“The Region of Queens has a skilled workforce which is committed to excellence in public service. Each year, Council recognizes and celebrates the milestones that staff has attained in their career,” said David Dagley, Mayor of the Region of Queens Municipality. “We are proud of the level of service provided by Region’s staff. All staff members are positive ambassadors of Council and the Region of Queens; their work is greatly appreciated.”
Five employees were recognized for five, 10, 15, 20, and 25 years of service; those employees represent 75 years of cumulative employment. Julie Oickle reaching five years of employment; ten years of service was reached by Adam Grant; Roma Whynot with 15 years of employment; Mike MacLeod marked 20 years of service; and a 25 year milestone was reached by Wanda Allison.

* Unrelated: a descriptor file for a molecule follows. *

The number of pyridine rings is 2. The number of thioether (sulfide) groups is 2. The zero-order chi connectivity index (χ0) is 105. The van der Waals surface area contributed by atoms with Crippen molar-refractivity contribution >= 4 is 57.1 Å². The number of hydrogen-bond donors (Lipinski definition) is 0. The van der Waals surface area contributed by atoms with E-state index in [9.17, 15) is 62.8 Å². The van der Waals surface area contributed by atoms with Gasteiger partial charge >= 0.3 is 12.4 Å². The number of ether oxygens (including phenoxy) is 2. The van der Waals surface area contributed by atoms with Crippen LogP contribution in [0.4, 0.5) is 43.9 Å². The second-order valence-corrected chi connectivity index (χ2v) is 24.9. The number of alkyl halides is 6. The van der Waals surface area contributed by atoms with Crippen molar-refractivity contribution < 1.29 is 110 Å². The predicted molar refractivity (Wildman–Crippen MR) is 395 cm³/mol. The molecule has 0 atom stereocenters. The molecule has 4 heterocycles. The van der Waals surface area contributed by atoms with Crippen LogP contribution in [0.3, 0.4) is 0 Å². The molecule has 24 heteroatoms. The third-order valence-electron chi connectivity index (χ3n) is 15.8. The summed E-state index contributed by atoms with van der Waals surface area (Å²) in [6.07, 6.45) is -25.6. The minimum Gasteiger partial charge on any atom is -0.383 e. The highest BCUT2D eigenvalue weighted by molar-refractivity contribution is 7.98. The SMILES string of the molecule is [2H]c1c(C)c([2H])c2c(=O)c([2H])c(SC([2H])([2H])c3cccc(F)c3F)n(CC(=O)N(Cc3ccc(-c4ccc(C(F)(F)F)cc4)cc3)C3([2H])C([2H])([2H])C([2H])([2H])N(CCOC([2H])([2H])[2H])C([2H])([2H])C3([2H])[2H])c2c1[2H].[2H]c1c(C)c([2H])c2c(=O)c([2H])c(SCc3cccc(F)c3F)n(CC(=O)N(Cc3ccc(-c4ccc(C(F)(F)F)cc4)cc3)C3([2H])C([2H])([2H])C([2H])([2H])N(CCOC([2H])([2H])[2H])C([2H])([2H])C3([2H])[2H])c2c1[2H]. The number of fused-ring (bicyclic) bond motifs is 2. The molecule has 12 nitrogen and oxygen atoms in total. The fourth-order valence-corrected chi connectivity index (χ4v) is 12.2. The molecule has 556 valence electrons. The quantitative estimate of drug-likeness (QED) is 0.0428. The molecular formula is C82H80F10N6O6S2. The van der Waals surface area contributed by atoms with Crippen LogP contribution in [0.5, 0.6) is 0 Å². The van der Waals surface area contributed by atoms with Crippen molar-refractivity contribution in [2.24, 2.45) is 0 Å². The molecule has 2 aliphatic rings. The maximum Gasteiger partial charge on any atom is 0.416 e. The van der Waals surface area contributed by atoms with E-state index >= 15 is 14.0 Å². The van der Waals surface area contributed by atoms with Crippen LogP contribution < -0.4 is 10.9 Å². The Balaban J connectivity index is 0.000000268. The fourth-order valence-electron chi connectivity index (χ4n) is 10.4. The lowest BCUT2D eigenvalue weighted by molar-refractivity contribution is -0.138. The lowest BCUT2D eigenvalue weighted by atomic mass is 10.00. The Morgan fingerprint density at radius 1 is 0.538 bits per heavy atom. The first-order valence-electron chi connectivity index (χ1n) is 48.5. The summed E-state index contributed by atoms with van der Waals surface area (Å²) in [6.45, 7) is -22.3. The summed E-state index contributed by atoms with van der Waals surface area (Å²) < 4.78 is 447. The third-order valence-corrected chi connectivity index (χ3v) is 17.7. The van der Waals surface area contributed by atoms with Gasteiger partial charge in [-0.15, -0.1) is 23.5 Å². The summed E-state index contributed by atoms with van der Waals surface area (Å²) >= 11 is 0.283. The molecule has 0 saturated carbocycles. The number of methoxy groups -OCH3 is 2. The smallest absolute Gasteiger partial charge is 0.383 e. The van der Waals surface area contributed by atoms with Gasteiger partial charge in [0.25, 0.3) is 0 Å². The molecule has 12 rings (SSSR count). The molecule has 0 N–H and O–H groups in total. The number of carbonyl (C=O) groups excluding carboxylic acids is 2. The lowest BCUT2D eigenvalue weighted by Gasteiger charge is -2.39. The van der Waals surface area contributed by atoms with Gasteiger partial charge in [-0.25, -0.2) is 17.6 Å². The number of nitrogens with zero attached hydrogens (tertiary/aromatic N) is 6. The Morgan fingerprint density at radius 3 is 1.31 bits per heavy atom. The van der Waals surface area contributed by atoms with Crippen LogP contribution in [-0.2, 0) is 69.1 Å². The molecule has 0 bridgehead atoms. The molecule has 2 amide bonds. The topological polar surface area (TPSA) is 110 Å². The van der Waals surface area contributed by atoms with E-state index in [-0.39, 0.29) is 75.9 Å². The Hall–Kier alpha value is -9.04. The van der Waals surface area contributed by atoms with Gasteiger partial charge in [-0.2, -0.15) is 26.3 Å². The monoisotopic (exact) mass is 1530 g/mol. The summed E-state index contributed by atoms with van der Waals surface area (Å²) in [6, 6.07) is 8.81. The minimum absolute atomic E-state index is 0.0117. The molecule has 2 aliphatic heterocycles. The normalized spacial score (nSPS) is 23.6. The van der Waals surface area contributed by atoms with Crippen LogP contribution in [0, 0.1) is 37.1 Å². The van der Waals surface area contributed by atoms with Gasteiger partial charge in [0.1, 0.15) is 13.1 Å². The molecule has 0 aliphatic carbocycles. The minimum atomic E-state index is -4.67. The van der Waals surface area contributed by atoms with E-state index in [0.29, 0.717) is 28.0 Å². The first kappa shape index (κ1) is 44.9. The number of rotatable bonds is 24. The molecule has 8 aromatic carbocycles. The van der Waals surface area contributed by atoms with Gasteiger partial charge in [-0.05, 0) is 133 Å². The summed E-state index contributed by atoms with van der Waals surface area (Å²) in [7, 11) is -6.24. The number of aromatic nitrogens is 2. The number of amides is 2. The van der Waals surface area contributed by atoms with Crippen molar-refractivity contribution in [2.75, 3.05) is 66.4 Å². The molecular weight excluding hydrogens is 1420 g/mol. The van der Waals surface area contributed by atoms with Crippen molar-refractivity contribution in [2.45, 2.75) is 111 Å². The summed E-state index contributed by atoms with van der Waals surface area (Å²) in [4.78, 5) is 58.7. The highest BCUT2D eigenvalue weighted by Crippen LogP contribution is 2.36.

Service Awards are presented each year in December by Council to staff as they achieve 5 year milestone increments.
Pictured are: Mayor David Dagley, Wanda Allison, Mike MacLeod, and Julie Oickle. Missing from picture are Adam Grant and Roma Whynot.
Queens Community Aquatic Society Receives Funding Support for Consultants Report
October 24; Liverpool, NS: The Queens Community Aquatic Society (QCAS) intends to hire independent consultants to define the proposed community pool project and outline costs for the project. The Society requested funding support from the Council of the Region of Queens Municipality. At the October 24, 2017 Regular Council meeting, Council approved a grant of $6,000 to be paid from the previous year’s operating surplus to assist the QCAS to proceed with their consulting report.